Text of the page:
Guardrail man

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Saturday, December 7, 2013

ONCE, on my way to work in the early morning, I saw a man sitting on the highway guardrail, his motorcycle parked behind him.

I could not clearly see the look in his eyes, but I imagined it must be the same far-away look of a caged eagle I once saw in a zoo.

The eagle’s story would be quite simple.

It must have been caught and held in captivity.

Now it lived the rest of its life in a cage, the look in its eyes the only hint that it once had a life of freedom.

I wanted to know the story of the man seated on the guardrail, looking out at the expanse of space and sky before him.

We said before that the reason for our writing is the exploration of being human, which makes character a central element in the writing of literature.

A character is always someone in the process of transformation.
This process is the “story” of your poem, fiction or creative non-fiction.

This is why a literary character must always have a desire.

Where does our guardrail man want to go (what does he desire)?

What is blocking him (what discoveries are made, what conflicts arise)?

What will he do to overcome these blocks (what decisions are made)?

Is the goal reached?

The element of “story” reveals all these transformational processes.
Story is taken as a journey from the familiar to the unfamiliar or vice versa.

Story assumes movement from one state of consciousness to another.
As in life, the only way to such transformations is the onset of “trouble.”

One writer submits that in literature, only trouble is interesting.
If you wish to add the element of “story” in your writing, your character must be shaken out of his/her complacent existence by the arrival of an event, person, or thing that will challenge his/her beliefs and assumptions.

Perhaps our man seated on the guardrail is facing a new addition in his life that has shaken his world, and he stops in his tracks, literally.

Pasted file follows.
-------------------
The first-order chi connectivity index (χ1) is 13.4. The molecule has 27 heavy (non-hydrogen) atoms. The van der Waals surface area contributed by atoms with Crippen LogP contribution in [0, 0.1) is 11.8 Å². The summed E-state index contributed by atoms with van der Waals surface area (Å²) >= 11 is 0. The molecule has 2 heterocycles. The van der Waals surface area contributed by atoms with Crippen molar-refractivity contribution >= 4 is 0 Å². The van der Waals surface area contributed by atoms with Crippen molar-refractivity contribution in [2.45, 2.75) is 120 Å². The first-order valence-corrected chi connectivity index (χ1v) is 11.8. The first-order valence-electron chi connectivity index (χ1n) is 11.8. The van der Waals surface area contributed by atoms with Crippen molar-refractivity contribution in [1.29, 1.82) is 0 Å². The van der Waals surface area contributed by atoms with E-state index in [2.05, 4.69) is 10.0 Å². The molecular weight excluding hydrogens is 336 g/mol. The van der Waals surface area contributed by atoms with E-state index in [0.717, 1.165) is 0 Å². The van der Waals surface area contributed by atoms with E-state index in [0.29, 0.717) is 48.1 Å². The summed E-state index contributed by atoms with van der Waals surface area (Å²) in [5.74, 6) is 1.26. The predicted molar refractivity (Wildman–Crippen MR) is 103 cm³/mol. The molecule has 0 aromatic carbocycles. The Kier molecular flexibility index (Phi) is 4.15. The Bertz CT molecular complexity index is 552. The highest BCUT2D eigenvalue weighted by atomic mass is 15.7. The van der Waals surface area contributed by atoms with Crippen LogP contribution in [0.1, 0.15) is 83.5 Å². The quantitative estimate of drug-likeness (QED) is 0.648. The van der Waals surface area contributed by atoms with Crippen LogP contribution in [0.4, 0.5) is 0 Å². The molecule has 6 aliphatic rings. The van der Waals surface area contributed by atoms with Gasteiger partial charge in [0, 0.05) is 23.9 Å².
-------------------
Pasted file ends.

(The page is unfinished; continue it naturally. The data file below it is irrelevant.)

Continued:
In the flow of story as an element of writing, these “life-shakers” can take the form of “conflict” which can happen within a character or without.

Conflict also points to the patterns of connection and disconnection, the ebb and flow, the highs and lows in all relationships.

Notice that the people we most care about in stories are those who go through patterns which we know well as we relate with others: love and hate, anger and forgiveness, closeness and distance.

Janet Burroway speaks of story this way: “Everything that you write is the same: two worlds collide; a love story.”

In a sense, all stories are love stories.

One day your life is going the way it should and always has.
Then wham, you fall in love, and everything changes – your world, yourself.

In story, the key word is change.

We have said before that we write because we want to become human, and to become human is to enter into suffering.

Looking into our inner pain, however, is not the end goal of our human story.

We befriend our darkness so that we may recognize our inner light.

We face our pain so that we may know what it means to be healed.

This is the secret of all literature.

In a process called “catharsis,” we are able to experience with the characters their suffering which may approximate our own.

This stepping away from the self in order to better perceive and understand one’s experiences is a key to healing.

This much needed distance between the self and the felt pain also occurs in the very act of writing.

Like our guardrail man, we sit on the sidelines and observe our lives, giving it space, allowing Life’s wisdom to show as it always does.
We step away by writing the words on the page, not just to acknowledge our being human, but to celebrate the life that always follows each inner death.

Published in the Sun.Star Cagayan de Oro newspaper on December 07, 2013.


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